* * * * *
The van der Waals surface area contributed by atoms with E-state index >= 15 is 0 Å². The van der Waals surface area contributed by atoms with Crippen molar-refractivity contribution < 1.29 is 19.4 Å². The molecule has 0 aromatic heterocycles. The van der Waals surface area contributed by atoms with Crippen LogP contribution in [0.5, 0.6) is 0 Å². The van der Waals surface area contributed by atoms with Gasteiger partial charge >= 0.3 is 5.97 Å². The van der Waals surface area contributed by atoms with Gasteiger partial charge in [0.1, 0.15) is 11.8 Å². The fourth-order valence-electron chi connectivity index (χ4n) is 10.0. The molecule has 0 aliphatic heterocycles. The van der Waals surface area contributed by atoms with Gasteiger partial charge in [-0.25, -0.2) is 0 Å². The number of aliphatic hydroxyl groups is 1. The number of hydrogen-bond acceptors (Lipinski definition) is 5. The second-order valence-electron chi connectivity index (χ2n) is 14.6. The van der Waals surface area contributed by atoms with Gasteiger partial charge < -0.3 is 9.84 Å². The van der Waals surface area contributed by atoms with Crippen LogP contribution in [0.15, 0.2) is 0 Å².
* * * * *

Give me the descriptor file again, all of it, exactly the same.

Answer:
The van der Waals surface area contributed by atoms with E-state index >= 15 is 0 Å². The van der Waals surface area contributed by atoms with Crippen molar-refractivity contribution < 1.29 is 19.4 Å². The molecule has 0 aromatic heterocycles. The van der Waals surface area contributed by atoms with Crippen LogP contribution in [0.5, 0.6) is 0 Å². The van der Waals surface area contributed by atoms with Gasteiger partial charge >= 0.3 is 5.97 Å². The van der Waals surface area contributed by atoms with Gasteiger partial charge in [0.1, 0.15) is 11.8 Å². The fourth-order valence-electron chi connectivity index (χ4n) is 10.0. The molecule has 0 aliphatic heterocycles. The van der Waals surface area contributed by atoms with Gasteiger partial charge in [-0.25, -0.2) is 0 Å². The number of aliphatic hydroxyl groups is 1. The number of hydrogen-bond acceptors (Lipinski definition) is 5. The second-order valence-electron chi connectivity index (χ2n) is 14.6. The van der Waals surface area contributed by atoms with Gasteiger partial charge < -0.3 is 9.84 Å². The van der Waals surface area contributed by atoms with Crippen LogP contribution in [0.15, 0.2) is 0 Å².